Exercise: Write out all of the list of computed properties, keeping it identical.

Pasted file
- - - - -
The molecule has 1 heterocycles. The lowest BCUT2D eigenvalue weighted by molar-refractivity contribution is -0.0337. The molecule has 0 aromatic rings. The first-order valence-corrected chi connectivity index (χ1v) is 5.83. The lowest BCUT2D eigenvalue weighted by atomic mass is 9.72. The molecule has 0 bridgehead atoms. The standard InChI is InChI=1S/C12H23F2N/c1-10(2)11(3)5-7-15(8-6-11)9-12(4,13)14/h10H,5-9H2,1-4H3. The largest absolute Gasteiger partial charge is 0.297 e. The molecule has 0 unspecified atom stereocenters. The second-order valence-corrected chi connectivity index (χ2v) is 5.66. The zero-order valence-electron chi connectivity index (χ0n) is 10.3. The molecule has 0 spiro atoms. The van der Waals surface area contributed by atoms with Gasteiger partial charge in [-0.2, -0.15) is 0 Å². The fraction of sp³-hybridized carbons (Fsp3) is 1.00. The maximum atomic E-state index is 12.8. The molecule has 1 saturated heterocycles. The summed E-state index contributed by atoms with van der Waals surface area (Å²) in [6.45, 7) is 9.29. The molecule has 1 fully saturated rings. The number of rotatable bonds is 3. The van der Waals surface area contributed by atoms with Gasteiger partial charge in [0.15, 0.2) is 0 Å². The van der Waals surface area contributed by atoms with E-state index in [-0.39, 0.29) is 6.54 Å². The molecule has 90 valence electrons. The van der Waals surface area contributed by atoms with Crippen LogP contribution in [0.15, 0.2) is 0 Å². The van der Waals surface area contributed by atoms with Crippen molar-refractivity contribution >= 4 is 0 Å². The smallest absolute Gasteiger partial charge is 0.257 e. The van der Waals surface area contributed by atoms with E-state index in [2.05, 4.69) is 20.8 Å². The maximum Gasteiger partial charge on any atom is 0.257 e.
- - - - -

The molecule has 1 heterocycles. The lowest BCUT2D eigenvalue weighted by molar-refractivity contribution is -0.0337. The molecule has 0 aromatic rings. The first-order valence-corrected chi connectivity index (χ1v) is 5.83. The lowest BCUT2D eigenvalue weighted by atomic mass is 9.72. The molecule has 0 bridgehead atoms. The standard InChI is InChI=1S/C12H23F2N/c1-10(2)11(3)5-7-15(8-6-11)9-12(4,13)14/h10H,5-9H2,1-4H3. The largest absolute Gasteiger partial charge is 0.297 e. The molecule has 0 unspecified atom stereocenters. The second-order valence-corrected chi connectivity index (χ2v) is 5.66. The zero-order valence-electron chi connectivity index (χ0n) is 10.3. The molecule has 0 spiro atoms. The van der Waals surface area contributed by atoms with Gasteiger partial charge in [-0.2, -0.15) is 0 Å². The fraction of sp³-hybridized carbons (Fsp3) is 1.00. The maximum atomic E-state index is 12.8. The molecule has 1 saturated heterocycles. The summed E-state index contributed by atoms with van der Waals surface area (Å²) in [6.45, 7) is 9.29. The molecule has 1 fully saturated rings. The number of rotatable bonds is 3. The van der Waals surface area contributed by atoms with Gasteiger partial charge in [0.15, 0.2) is 0 Å². The van der Waals surface area contributed by atoms with E-state index in [-0.39, 0.29) is 6.54 Å². The molecule has 90 valence electrons. The van der Waals surface area contributed by atoms with Crippen LogP contribution in [0.15, 0.2) is 0 Å². The van der Waals surface area contributed by atoms with Crippen molar-refractivity contribution >= 4 is 0 Å². The smallest absolute Gasteiger partial charge is 0.257 e. The van der Waals surface area contributed by atoms with E-state index in [2.05, 4.69) is 20.8 Å². The maximum Gasteiger partial charge on any atom is 0.257 e.